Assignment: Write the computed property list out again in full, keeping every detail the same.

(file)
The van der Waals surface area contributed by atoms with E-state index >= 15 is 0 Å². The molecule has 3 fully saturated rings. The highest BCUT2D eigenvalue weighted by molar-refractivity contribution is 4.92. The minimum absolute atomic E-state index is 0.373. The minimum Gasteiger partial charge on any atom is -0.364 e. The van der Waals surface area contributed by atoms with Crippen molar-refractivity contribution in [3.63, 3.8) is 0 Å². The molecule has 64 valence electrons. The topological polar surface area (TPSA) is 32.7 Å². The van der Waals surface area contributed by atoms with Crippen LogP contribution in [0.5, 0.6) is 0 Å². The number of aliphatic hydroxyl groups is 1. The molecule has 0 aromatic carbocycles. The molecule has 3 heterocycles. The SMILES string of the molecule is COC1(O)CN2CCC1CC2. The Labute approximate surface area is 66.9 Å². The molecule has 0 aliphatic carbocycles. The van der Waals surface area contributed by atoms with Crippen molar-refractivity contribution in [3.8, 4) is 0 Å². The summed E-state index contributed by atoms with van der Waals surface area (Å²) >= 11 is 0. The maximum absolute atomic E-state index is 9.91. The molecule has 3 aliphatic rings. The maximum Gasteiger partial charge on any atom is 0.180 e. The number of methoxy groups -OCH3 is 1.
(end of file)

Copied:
The van der Waals surface area contributed by atoms with E-state index >= 15 is 0 Å². The molecule has 3 fully saturated rings. The highest BCUT2D eigenvalue weighted by molar-refractivity contribution is 4.92. The minimum absolute atomic E-state index is 0.373. The minimum Gasteiger partial charge on any atom is -0.364 e. The van der Waals surface area contributed by atoms with Crippen molar-refractivity contribution in [3.63, 3.8) is 0 Å². The molecule has 64 valence electrons. The topological polar surface area (TPSA) is 32.7 Å². The van der Waals surface area contributed by atoms with Crippen LogP contribution in [0.5, 0.6) is 0 Å². The number of aliphatic hydroxyl groups is 1. The molecule has 0 aromatic carbocycles. The molecule has 3 heterocycles. The SMILES string of the molecule is COC1(O)CN2CCC1CC2. The Labute approximate surface area is 66.9 Å². The molecule has 0 aliphatic carbocycles. The van der Waals surface area contributed by atoms with Crippen molar-refractivity contribution in [3.8, 4) is 0 Å². The summed E-state index contributed by atoms with van der Waals surface area (Å²) >= 11 is 0. The maximum absolute atomic E-state index is 9.91. The molecule has 3 aliphatic rings. The maximum Gasteiger partial charge on any atom is 0.180 e. The number of methoxy groups -OCH3 is 1.